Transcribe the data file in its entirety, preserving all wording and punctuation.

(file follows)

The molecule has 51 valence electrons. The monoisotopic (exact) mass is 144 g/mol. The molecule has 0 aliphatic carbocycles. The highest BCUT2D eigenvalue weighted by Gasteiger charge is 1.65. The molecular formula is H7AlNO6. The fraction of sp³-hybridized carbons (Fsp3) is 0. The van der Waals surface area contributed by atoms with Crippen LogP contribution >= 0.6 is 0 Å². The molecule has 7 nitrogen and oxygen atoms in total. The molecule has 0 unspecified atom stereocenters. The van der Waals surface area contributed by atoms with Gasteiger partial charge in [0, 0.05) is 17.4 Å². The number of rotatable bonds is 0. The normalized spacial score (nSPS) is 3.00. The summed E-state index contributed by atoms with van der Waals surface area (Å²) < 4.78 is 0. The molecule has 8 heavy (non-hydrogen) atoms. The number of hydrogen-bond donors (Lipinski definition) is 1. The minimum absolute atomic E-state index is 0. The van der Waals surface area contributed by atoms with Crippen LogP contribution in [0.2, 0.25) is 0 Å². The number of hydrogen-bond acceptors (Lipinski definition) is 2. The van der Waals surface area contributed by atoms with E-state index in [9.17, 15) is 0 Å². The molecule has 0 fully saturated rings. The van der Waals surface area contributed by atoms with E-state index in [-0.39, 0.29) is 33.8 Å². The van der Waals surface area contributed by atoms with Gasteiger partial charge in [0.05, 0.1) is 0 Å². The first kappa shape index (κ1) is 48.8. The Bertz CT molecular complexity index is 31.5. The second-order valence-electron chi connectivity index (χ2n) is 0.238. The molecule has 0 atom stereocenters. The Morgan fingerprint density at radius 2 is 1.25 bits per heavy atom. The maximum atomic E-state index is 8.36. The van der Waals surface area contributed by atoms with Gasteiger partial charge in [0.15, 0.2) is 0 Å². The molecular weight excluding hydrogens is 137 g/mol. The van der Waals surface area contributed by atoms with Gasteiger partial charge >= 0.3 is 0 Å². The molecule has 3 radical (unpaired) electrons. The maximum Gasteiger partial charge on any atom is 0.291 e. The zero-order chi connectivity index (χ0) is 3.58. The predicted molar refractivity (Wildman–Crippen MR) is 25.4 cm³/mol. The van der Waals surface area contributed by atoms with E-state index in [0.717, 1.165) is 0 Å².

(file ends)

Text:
The molecule has 51 valence electrons. The monoisotopic (exact) mass is 144 g/mol. The molecule has 0 aliphatic carbocycles. The highest BCUT2D eigenvalue weighted by Gasteiger charge is 1.65. The molecular formula is H7AlNO6. The fraction of sp³-hybridized carbons (Fsp3) is 0. The van der Waals surface area contributed by atoms with Crippen LogP contribution >= 0.6 is 0 Å². The molecule has 7 nitrogen and oxygen atoms in total. The molecule has 0 unspecified atom stereocenters. The van der Waals surface area contributed by atoms with Gasteiger partial charge in [0, 0.05) is 17.4 Å². The number of rotatable bonds is 0. The normalized spacial score (nSPS) is 3.00. The summed E-state index contributed by atoms with van der Waals surface area (Å²) < 4.78 is 0. The molecule has 8 heavy (non-hydrogen) atoms. The number of hydrogen-bond donors (Lipinski definition) is 1. The minimum absolute atomic E-state index is 0. The van der Waals surface area contributed by atoms with Crippen LogP contribution in [0.2, 0.25) is 0 Å². The number of hydrogen-bond acceptors (Lipinski definition) is 2. The van der Waals surface area contributed by atoms with E-state index in [9.17, 15) is 0 Å². The molecule has 0 fully saturated rings. The van der Waals surface area contributed by atoms with E-state index in [-0.39, 0.29) is 33.8 Å². The van der Waals surface area contributed by atoms with Gasteiger partial charge in [0.05, 0.1) is 0 Å². The first kappa shape index (κ1) is 48.8. The Bertz CT molecular complexity index is 31.5. The second-order valence-electron chi connectivity index (χ2n) is 0.238. The molecule has 0 atom stereocenters. The Morgan fingerprint density at radius 2 is 1.25 bits per heavy atom. The maximum atomic E-state index is 8.36. The van der Waals surface area contributed by atoms with Gasteiger partial charge in [0.15, 0.2) is 0 Å². The molecular weight excluding hydrogens is 137 g/mol. The van der Waals surface area contributed by atoms with Gasteiger partial charge >= 0.3 is 0 Å². The molecule has 3 radical (unpaired) electrons. The maximum Gasteiger partial charge on any atom is 0.291 e. The zero-order chi connectivity index (χ0) is 3.58. The predicted molar refractivity (Wildman–Crippen MR) is 25.4 cm³/mol. The van der Waals surface area contributed by atoms with E-state index in [0.717, 1.165) is 0 Å².